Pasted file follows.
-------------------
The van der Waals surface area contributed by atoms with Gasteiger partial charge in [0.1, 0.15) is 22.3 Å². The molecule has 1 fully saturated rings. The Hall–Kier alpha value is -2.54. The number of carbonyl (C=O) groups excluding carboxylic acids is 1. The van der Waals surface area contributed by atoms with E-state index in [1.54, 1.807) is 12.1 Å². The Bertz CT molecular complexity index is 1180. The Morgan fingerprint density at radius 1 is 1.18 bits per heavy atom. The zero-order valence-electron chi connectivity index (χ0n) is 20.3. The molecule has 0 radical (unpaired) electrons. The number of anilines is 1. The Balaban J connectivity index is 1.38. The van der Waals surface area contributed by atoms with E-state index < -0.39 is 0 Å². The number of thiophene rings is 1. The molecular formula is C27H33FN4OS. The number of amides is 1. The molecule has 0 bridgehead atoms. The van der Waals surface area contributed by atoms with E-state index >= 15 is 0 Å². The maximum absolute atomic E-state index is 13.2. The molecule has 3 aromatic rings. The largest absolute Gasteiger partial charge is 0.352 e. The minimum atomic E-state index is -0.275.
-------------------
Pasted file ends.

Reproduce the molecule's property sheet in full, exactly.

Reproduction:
The van der Waals surface area contributed by atoms with Gasteiger partial charge in [0.1, 0.15) is 22.3 Å². The molecule has 1 fully saturated rings. The Hall–Kier alpha value is -2.54. The number of carbonyl (C=O) groups excluding carboxylic acids is 1. The van der Waals surface area contributed by atoms with E-state index in [1.54, 1.807) is 12.1 Å². The Bertz CT molecular complexity index is 1180. The Morgan fingerprint density at radius 1 is 1.18 bits per heavy atom. The zero-order valence-electron chi connectivity index (χ0n) is 20.3. The molecule has 0 radical (unpaired) electrons. The number of anilines is 1. The Balaban J connectivity index is 1.38. The van der Waals surface area contributed by atoms with E-state index < -0.39 is 0 Å². The number of thiophene rings is 1. The molecular formula is C27H33FN4OS. The number of amides is 1. The molecule has 0 bridgehead atoms. The van der Waals surface area contributed by atoms with E-state index >= 15 is 0 Å². The maximum absolute atomic E-state index is 13.2. The molecule has 3 aromatic rings. The largest absolute Gasteiger partial charge is 0.352 e. The minimum atomic E-state index is -0.275.